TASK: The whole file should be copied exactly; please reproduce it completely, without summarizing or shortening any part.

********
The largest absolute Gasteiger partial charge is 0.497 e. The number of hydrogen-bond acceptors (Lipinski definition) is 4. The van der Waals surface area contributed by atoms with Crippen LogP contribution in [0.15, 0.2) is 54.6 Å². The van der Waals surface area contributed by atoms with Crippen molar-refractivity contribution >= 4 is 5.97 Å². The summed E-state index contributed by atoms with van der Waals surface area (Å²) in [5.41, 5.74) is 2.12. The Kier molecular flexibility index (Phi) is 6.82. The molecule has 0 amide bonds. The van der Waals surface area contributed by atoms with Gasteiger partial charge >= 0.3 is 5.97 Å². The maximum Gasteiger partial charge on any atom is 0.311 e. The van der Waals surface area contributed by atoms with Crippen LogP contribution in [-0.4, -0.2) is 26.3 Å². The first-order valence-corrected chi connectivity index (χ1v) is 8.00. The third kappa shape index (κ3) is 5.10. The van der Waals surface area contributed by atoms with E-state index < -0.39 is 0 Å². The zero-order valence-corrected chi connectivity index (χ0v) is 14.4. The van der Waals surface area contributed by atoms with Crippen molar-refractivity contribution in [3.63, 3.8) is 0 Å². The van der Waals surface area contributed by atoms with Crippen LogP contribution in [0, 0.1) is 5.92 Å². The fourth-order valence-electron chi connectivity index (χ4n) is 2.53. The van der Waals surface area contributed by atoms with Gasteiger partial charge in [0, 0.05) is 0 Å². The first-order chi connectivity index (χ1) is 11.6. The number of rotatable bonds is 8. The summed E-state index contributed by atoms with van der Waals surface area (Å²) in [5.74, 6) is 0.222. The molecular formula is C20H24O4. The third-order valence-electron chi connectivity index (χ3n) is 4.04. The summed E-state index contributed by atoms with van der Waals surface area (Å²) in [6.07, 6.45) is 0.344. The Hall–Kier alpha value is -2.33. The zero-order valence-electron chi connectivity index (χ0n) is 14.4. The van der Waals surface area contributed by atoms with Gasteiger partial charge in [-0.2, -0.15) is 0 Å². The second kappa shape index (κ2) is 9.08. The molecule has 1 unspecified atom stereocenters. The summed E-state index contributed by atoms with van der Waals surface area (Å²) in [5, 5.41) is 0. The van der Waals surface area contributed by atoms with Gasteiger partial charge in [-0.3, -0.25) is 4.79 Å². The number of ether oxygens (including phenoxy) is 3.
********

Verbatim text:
The largest absolute Gasteiger partial charge is 0.497 e. The number of hydrogen-bond acceptors (Lipinski definition) is 4. The van der Waals surface area contributed by atoms with Crippen LogP contribution in [0.15, 0.2) is 54.6 Å². The van der Waals surface area contributed by atoms with Crippen molar-refractivity contribution >= 4 is 5.97 Å². The summed E-state index contributed by atoms with van der Waals surface area (Å²) in [5.41, 5.74) is 2.12. The Kier molecular flexibility index (Phi) is 6.82. The molecule has 0 amide bonds. The van der Waals surface area contributed by atoms with Gasteiger partial charge >= 0.3 is 5.97 Å². The maximum Gasteiger partial charge on any atom is 0.311 e. The van der Waals surface area contributed by atoms with Crippen LogP contribution in [-0.4, -0.2) is 26.3 Å². The first-order valence-corrected chi connectivity index (χ1v) is 8.00. The third kappa shape index (κ3) is 5.10. The van der Waals surface area contributed by atoms with E-state index < -0.39 is 0 Å². The zero-order valence-corrected chi connectivity index (χ0v) is 14.4. The van der Waals surface area contributed by atoms with Crippen molar-refractivity contribution in [3.63, 3.8) is 0 Å². The van der Waals surface area contributed by atoms with Crippen LogP contribution in [0, 0.1) is 5.92 Å². The fourth-order valence-electron chi connectivity index (χ4n) is 2.53. The van der Waals surface area contributed by atoms with Gasteiger partial charge in [0, 0.05) is 0 Å². The first-order chi connectivity index (χ1) is 11.6. The number of rotatable bonds is 8. The summed E-state index contributed by atoms with van der Waals surface area (Å²) in [5.74, 6) is 0.222. The molecular formula is C20H24O4. The third-order valence-electron chi connectivity index (χ3n) is 4.04. The summed E-state index contributed by atoms with van der Waals surface area (Å²) in [6.07, 6.45) is 0.344. The Hall–Kier alpha value is -2.33. The zero-order valence-electron chi connectivity index (χ0n) is 14.4. The van der Waals surface area contributed by atoms with Gasteiger partial charge in [-0.2, -0.15) is 0 Å². The second kappa shape index (κ2) is 9.08. The molecule has 1 unspecified atom stereocenters. The summed E-state index contributed by atoms with van der Waals surface area (Å²) in [5, 5.41) is 0. The van der Waals surface area contributed by atoms with Gasteiger partial charge in [-0.3, -0.25) is 4.79 Å². The number of ether oxygens (including phenoxy) is 3.